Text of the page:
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Title: Clean and Secure Energy from Domestic Oil Shale and Oil Sands Resources: Quarterly progress report: January 2012 to March 2012
Authors: Smith, Philip J.
Issue Date: Apr-2012
Type: Report
Pages: 60
Abstract: The Clean and Secure Energy from Domestic Oil Shale and Oil Sands Resources program is part of the research agenda of the Institute for Clean and Secure Energy (ICSE) at the University of Utah. In outreach efforts, ICSE participated in a session on oil sands at the Utah Governor’s Annual Energy Development Summit on February 15, 2012. In addition, the External Advisory Board (EAB) recommendations were finalized and circulated to EAB members as well as ICSE faculty, staff and students. Researchers in Task 3.0 are developing a modified assessment tool for evaluating regional economic and environmental effects of unconventional fuel development. Work this quarter was temporarily suspended pending the completion of the Market Assessment (Subtask 6.3) by key personnel. The Subtask 3.1 team continued to refined the transportation-related emission factors for the air quality module in the model. The Subtask 3.2 team developed a coupled approach to simulating both the 2m x 2m x 6m International Flame Research Foundation (IFRF) furnace and the TEA-C burner that it is fired with. This approach involves fully resolving the burner geometry and the fluid flow through that geometry in Star-CCM+ and then using the simulation outputs at the exit plan of the burner as the inputs for the ARCHES simulation of the furnace. A wide range of analyses on three different sections of the Skyline 16 core (GR-1, GR-2, and GR-3) were conducted as part of Subtasks 4.3, 4.5, 4.6, 4.7, 4.8, and 4.9 during this quarter. The Subtask 4.3 researchers conducted thermogravimetric analysis (TGA) experiments at three different heating rates (5°C/min, 10°C/min and 20°C/min) with kerogens extracted from homogenous powdered samples of GR-1, GR-2 and GR-3 oil shales. They also continued collection of tar and char samples from the same demineralized kerogen samples from Green River Basin using the kerogen retort. The Subtask 4.5 team compared the texture change of kerogen-rich GR-1 core samples before and after pyrolysis at different reaction temperatures (450°C and 500°C) and a heating rate of 100°C/min by comparing the relative position of mineral grains. Additionally, directional permeability of GR-1 cores was calculated based on the pore network structure from X-ray computed tomography analysis coupled with LB simulation. Subtask 4.6 researchers modeled the interaction of kerogen with mineral matrices, using fragments of published crystal structures of illite, dolomite and calcite. The calculations were completed at the molecular mechanic level of theory using the UFF potential available in Gaussian 09. Subtask 4.7 researchers focused on design modifications and added capabilities for the apparatus they will be using for in situ testing of GR-1, GR-2 and GR-3 core samples. They also obtained permeability and porosity measurements of the oil shale samples that will be used in the in-situ testing simulations. These measurements were performed gratis by TerraTek. The Subtask 4.8 team performed a Quantitative Evaluation of Mineral by SCANning electron microscopy (QEMscan) analysis and determined that the mineralogic textures are dominated by dolomite, illite, and calcite.The Subtask 4.9 research team completed data collection on the kerogen and bitumen extracted from GR-1, GR-2, and GR-3, including small angle x-ray scattering and atomic pairwise distribution functions and bitumen solution NMR. The other Task 4.0 projects are focused on simulation of various in situ processes. The Subtask 4.1 team added a reaction chemistry model and improved oil shale properties to the Star-CCM+ CFD-based simulation tool they are developing to study the thermal heating of oil shale inside the Red Leaf ECOSHALE capsule. They can now study product yield as a function of temperature and of shale properties. The Subtask 4.2 team studied a method for reducing computational cost and increasing accuracy of simulation results. This method uses random data sampling combined with the Central Limit Theorem to propagate error through dynamic calculations. Subtask 5.0 researchers have completed and submitted a topical report on cross-jurisdictional resource management. Only Subtask 5.3 remains to be completed. In Task 6.0, six sections of the Market Assessment are ready for publication and a seventh section is in the page layout phase of preparation. Three sections remain to be finalized and to be prepared for publication. American Shale Oil (AMSO) and Task 7.0 researchers are working together to advance the AMSO technology for in situ production of shale oil. A biweekly progress report is circulated to team members in addition to regularly scheduled meetings held on the University of Utah campus. The Subtask 7.2 team coupled a K-value based thermal reservoir model and a geomechanical model in the framework of the Advanced Reactive Transport Simulator to perform the reservoir simulation of coupled geomechanics for a thermal recovery process. Subtask 7.3 researchers studied the effects of the crack size on the thermal history and distribution inside a representative oil shale bed geometry. They have created a suite of simulations of varying crack sizes, and have quantified the effects of crack size on the thermal distribution for one of the scenarios being tested. Team members are working with AMSO scientists to replicate their experiment as closely as possible.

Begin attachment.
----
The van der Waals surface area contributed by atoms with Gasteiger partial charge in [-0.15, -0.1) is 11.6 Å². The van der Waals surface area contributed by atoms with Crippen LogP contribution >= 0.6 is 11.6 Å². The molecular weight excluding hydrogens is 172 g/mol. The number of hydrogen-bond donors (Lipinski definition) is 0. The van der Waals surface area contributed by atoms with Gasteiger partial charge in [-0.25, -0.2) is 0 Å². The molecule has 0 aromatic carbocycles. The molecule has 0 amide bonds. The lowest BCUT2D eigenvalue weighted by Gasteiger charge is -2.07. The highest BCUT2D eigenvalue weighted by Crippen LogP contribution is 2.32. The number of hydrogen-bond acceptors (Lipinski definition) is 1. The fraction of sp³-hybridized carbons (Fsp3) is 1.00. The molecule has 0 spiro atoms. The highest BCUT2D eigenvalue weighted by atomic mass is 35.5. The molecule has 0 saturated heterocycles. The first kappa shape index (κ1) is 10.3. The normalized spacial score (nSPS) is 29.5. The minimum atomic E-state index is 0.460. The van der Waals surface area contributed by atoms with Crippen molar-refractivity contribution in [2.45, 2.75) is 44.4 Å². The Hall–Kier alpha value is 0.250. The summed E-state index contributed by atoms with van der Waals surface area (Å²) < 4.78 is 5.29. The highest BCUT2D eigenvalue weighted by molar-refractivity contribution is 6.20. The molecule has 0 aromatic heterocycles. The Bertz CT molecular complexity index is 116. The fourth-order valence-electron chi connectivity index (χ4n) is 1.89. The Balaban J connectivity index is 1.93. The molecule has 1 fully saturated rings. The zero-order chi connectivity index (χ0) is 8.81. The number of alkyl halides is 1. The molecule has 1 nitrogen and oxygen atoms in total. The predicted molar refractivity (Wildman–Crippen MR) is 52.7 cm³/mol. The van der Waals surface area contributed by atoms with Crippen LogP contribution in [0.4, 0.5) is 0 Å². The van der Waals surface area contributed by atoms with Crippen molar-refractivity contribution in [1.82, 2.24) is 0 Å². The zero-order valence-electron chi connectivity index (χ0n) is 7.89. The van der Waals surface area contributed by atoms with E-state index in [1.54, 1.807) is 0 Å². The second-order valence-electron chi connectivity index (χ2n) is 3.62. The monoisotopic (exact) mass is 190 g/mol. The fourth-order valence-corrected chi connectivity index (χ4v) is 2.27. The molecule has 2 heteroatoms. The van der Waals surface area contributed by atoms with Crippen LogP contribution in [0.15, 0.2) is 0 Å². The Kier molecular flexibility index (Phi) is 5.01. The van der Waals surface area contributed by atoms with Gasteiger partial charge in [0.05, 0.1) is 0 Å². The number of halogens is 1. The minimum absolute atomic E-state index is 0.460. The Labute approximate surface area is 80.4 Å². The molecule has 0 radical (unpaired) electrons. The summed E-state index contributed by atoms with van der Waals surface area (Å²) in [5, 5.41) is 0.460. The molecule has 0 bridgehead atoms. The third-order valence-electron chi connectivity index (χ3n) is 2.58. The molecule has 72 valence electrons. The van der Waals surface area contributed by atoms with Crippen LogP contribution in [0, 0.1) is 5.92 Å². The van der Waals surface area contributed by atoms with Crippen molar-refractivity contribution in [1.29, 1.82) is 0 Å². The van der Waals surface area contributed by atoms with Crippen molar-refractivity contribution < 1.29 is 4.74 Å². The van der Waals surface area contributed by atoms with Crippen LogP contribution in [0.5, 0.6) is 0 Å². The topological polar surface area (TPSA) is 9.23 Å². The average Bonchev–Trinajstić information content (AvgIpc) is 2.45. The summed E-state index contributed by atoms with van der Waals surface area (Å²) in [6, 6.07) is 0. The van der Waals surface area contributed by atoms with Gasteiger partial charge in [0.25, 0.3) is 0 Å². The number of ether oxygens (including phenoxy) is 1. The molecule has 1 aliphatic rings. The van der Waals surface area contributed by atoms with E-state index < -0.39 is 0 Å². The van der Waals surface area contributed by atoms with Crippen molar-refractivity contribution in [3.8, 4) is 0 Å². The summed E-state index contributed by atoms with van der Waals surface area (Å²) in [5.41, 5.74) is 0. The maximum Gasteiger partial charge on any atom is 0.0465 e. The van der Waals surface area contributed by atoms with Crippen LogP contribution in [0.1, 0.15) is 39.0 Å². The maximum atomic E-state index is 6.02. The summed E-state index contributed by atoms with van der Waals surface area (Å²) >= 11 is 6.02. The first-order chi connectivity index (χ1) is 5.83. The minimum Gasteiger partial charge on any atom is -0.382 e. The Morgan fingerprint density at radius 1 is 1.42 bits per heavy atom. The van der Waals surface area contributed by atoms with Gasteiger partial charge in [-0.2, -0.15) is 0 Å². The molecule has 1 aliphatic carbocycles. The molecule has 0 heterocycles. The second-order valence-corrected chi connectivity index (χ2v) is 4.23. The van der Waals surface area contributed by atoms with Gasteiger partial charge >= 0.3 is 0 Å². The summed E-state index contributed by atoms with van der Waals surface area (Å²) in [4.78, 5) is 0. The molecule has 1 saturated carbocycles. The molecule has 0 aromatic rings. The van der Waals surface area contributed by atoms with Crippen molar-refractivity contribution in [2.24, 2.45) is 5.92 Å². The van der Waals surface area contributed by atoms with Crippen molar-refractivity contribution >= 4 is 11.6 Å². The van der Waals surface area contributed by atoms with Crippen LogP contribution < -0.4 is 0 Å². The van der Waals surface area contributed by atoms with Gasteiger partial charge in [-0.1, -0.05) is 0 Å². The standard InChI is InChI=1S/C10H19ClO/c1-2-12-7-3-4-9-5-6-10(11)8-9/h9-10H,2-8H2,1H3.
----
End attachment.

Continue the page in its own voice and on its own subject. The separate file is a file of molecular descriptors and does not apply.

URI: http://hdl.handle.net/123456789/11195
Appears in Collections:ICSE Management

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